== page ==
Glorious Summer

July 1, 2018
Now is the winter of our discontent
Made glorious summer by this sun of York…
–from Richard III, by William Shakespeare

**I haven’t forgotten it’s Independence Day. There’s a bit about American literature and the American author John Steinbeck below. Happy 4th of July!**

I have to confess, I’ve never read Richard III. The 1995 movie version with Ian McKellen was on television the other night; but I have to confess again, I only caught a few minutes before falling asleep. Even the movie was pretty dense. Hamlet has always been my go-to Shakespearean tragedy, he seems so much more relatable. The hapless victim of a murderous king, rather than the murderous king lui-même

But the quote featured above? That’s another thing altogether. It will pop into my head in the midst of winter, and in the midst of summer. And the time I traveled to York in the summer of 2002? (Yes, the original York, in England.) Fuggedaboutit.

I first encountered the quote over thirty years ago, in high school, when I had to pick a subject for a term paper in my American Lit class. Being an angsty teenager, I was immediately drawn to the title of John Steinbeck’s novel, published in 1961. “The Winter of Our Discontent? That is SO my life,” I probably thought.

Regarding the novel and Steinbeck: I remember liking it, though I don’t remember it having much in common with Richard III’s story. And I think I got a good grade on the term paper. I also went on to read more Steinbeck around that time.

But my biggest takeaway was the quote. I found out pretty quickly that Steinbeck didn’t invent the title; I might have been vaguely disappointed by that. Though I was pretty impressed that it came from Shakespeare.

Thirty years on for me, and more than 425 years for Shakespeare, there’s still so much humanity to ponder in those two lines. How subject we are to seasons, how easily we can be persuaded that something as formidable and harsh as winter could be its exact opposite.

It might be my go-to Shakespearean quote. I’m going with that, until another one pops up to prove its leadership in the clubhouse of my head.

I wish I could say with certainty that I was not the one who wrote on the cover of this book, but I can’t. I don’t remember doing it, at any rate. Though I did have a thing for Donald Sutherland back in the day…

The Spider Queen

There is a theater company here in New Orleans called The NOLA Project. They’ve been around for more than ten years now, so they don’t really qualify as “newcomers.” But I’ve seen many of their productions over the years, and I’m always struck by how they manage to keep things fresh.

Case in point, there’s their annual spring production in the New Orleans Museum of Art’s sculpture garden. A (sort-of) quick aside: the Sydney and Walda Besthoff Sculpture Garden is one of my favorite places in the city. There is something transcendent about the way the sculptures are seamlessly woven into the five acre landscape of mature oak and pine.

And an aside to the aside: the name itself features a bit of New Orleans history. Sydney Besthoff was one of the principals in Katz and Besthoff, or K&B—a pharmacy that dominated the New Orleans cityscape for most of the twentieth century. People of a certain age in this city will still describe a particular color as “K&B purple.”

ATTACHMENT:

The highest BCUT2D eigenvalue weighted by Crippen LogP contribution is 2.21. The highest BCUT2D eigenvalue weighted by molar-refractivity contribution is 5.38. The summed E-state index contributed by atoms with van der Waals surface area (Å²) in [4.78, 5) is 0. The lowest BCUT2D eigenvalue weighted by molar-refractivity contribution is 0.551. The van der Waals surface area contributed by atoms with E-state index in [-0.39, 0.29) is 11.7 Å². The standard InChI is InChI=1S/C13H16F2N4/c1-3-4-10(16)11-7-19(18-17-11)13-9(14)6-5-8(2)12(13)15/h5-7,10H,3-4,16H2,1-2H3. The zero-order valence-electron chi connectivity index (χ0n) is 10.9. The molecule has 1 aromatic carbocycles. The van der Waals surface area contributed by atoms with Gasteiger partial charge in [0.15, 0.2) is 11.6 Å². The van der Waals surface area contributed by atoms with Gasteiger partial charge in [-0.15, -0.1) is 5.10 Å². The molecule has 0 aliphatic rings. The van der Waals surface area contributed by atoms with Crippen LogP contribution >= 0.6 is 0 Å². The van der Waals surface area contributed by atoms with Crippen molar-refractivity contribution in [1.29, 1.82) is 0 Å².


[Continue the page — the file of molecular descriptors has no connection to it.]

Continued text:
I’m so inspired by the sculpture garden, I set the final scene of The Incident Under the Overpass there. But I guess I’m not the only one inspired by it. I have to believe The NOLA Project’s latest production, The Spider Queen, was at least partially inspired by some of its sculptures. It’s an original play, written by James Bartelle and Alex Martinez Wallace. James Bartelle is the Associate Artistic Director of The NOLA Project.

I saw The Spider Queen with two nieces on Friday. The play was staged on the patch of ground in front of a sculpture called “Spider” by Louise Bourgeois. It’s the one pictured at the top of this post. (That photo was taken about four years ago, during one of the three cold-ish months we have in New Orleans.)

The most remarkable thing about The Spider Queen was, hands-down, the puppets. There was a bird operated by two puppeteers, and a dragon that (I think) had five puppeteers. The ogres had just one puppeteer apiece:

And the production saved the best for last. Here’s the Spider Queen herself. I think she had six puppeteers:

So, back to the original point I was attempting to make, about The NOLA Project keeping things fresh. The spring production in the sculpture garden is an annual thing, and it’s something I’ve done with an assortment of nieces over the years.

For several years in a row, it was Shakespeare in the garden. It was during Much Ado About Nothing, as I recall, when we had messy crepes filled with speculoos and had to fend off a termite swarm. (The two things are not related. Termites swarm in New Orleans every May, regardless of what’s in your crepe. If swearing off speculoos would keep the termites away, I would do it. Reluctantly.)

As timeless as Shakespeare can be, I’m glad The NOLA Project hasn’t felt compelled to stage the Bard every spring in the sculpture garden. While I’m sure some of the universal human foibles that inspired Shakespeare are still around, it was a lot of fun to see a contemporary composition, inspired by one of the very same places that inspires me.

Not to mention, niece Kate can do a spot-on imitation of the ogres. Much better than I bet Shakespeare himself could have done.